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OH STATE LINE: 0 - 0
EXIT 0 (WB only) - US 40 WB, US 250 NB: 0.3 - 0.3
EXIT 1A - US 40 EB, WV 2: 0.5 - 0.8
EXIT 1B - US 250 SB: 0.5 - 1.3
EXIT 2A - US 40 SPUR: 0.6 - 1.9
EXIT 2B - CR 70/1: 0.7 - 2.6
EXIT 4 (EB only) - US 40, WV 88: 2.0 - 4.6
EXIT 5A (WB only) - I-470: 0.2 - 4.8
EXIT 5 - US 40: 0.4 - 5.2
EXIT 10 - CR 65: 4.2 - 9.4
EXIT 11 - CR 41: 1.4 - 10.8
PA STATE LINE: 3.3 - 14.1
Creation: I-70's origins go back to at least the 1943 Interregional Highway System Proposal. It was not on the 1939 proposed system.
Oddly, there is evidence West Virginia believed this routing was supposed to be I-70S when the numbering of interstates was initially rolled out.
Adjustments: The first portion of I-70 to be completed was the Fort Henry Bridge to WV 2 interchange, which opened in 1955, though it is unclear when I-70 was actually signed on this short stretch of freeway.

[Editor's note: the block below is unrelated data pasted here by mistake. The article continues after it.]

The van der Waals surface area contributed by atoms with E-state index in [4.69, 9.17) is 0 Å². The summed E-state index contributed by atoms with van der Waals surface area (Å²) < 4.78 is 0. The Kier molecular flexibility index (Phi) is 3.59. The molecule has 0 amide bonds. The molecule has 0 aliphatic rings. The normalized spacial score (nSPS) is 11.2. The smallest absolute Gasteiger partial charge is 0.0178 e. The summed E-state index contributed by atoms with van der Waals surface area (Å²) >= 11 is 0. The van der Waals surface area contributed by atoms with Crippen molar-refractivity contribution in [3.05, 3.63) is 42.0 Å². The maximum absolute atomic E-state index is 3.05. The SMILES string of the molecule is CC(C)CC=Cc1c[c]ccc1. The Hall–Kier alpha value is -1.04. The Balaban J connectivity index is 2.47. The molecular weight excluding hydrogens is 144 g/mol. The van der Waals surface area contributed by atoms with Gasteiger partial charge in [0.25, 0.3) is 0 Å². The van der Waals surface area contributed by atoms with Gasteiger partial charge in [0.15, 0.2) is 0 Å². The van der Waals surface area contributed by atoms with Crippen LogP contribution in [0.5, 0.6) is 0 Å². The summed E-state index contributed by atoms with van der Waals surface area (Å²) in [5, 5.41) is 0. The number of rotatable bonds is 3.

By 1963, I-70 was open from today's Exit 1B to Exit 4.
In 1967, the Wheeling Tunnel was completed. Early maps submitted to AASHO suggested I-70 was going to go around Wheeling Hill the same way US 40 does, but per a summary of the tunnel's history, WVDOH had already decided to build a tunnel by the time the interstate system was off the ground.
In 1968, I-70 was opened across the Ohio River
In 1971, the remainder of I-70 to Pennsylvania was completed.
Improvements: Opened as 4 lanes everywhere except Exits 2A and 5 which is 6-lanes.
The Wheeling Tunnel was rehabbed in the late 2000s.
New Interchanges: Exit 10 - CR 65 (between 2004-07)
Comment: While I-70 is 4-laned through the tunnel, only the left lane in each direction is a through lane - the right lane forces onto exit ramps immediately exiting the tunnel.
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Page last modified 9 August 2022